Thirdly, the IT revolution is making it easier to build great places. It is easier, quicker and cheaper to access the views of a wider number of people via social media and online polling and engagement platforms. It is also becoming easier, thanks to big data, to research associations between urban form, design and beauty with wellbeing, support and long term value. And the answers are getting clearer. A walkable, green, structure of human scale, blocks and streets that clearly define the public and private realm with a sense of place and which most people find beautiful is, put simpler, better for our health and a wiser long-term investment. It is also, guess what, more popular with the public. There is wisdom in crowds. Sadly, today, too few new developments achieve this. As a very senior industry expert put it to me only this week, “90 per cent of it is awful.”
Fourth, many of the rules that we do have (particularly in London, where national requirements are thickly and foolishly gold-plated) aren’t very good. They make it harder to deliver the type of finely grained, high density traditional and walkable town that many people love – and will pay extra for. As the president-elect of RIBA put it; “it’s actually quite hard to design streets which are streets in the sense that citizens will recognise.” Polling and pricing data also consistently shows that too many modern developments, once over their new-build ‘boost’, do not achieve the same levels of desirability or resident satisfaction as their historic predecessors. It is surely beyond ridiculous that two-thirds of respondents say they would not even consider buying a newly-built home.
We need to undergo a direct planning revolution to give staggeringly greater focus to what people like and will support. We need a more visual set of provably popular forms and housing patterns (technically known as form-based codes or protocols) which can be pre-approved and delivered with more speed, efficiency and certainty thus lowering the financing costs and barriers to entry.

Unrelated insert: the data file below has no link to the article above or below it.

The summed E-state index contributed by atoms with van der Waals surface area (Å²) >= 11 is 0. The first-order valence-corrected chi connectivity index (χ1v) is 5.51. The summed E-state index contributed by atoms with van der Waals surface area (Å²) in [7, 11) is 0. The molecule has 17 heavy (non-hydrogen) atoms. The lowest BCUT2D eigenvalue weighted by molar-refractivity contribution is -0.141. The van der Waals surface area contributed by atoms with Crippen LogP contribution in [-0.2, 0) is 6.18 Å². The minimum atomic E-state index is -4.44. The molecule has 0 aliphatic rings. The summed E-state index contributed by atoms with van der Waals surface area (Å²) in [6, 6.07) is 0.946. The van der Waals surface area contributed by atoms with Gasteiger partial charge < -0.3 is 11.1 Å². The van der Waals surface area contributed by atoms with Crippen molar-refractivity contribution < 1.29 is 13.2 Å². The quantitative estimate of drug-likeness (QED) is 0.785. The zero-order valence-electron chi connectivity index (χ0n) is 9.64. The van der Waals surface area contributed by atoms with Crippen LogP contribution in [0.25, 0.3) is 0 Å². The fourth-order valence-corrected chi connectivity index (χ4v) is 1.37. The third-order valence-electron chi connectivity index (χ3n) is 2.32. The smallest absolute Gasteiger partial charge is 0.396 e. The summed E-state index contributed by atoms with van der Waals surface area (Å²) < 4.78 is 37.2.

How do we do this? If you’ll forgive some planning jargon, here are some practicable next steps that are doable and would seriously start moving the gauge in the right direction:
The good news is that in February’s Housing White Paper there were some axiomatically important announcements that began to push very much in this direction. They should be seminal in the next government’s agenda.
When the 2017 election is forgotten and Brexit is old news, ensuring that we are building enough homes which people will support and where they will thrive will remain an aim of existential importance to fairness and opportunity in modern Britain. Neighbourhood plans should be but the first step in a direct planning revolution which removes planning power from property funds and high officials and returns it, where it belongs, to the rest of us.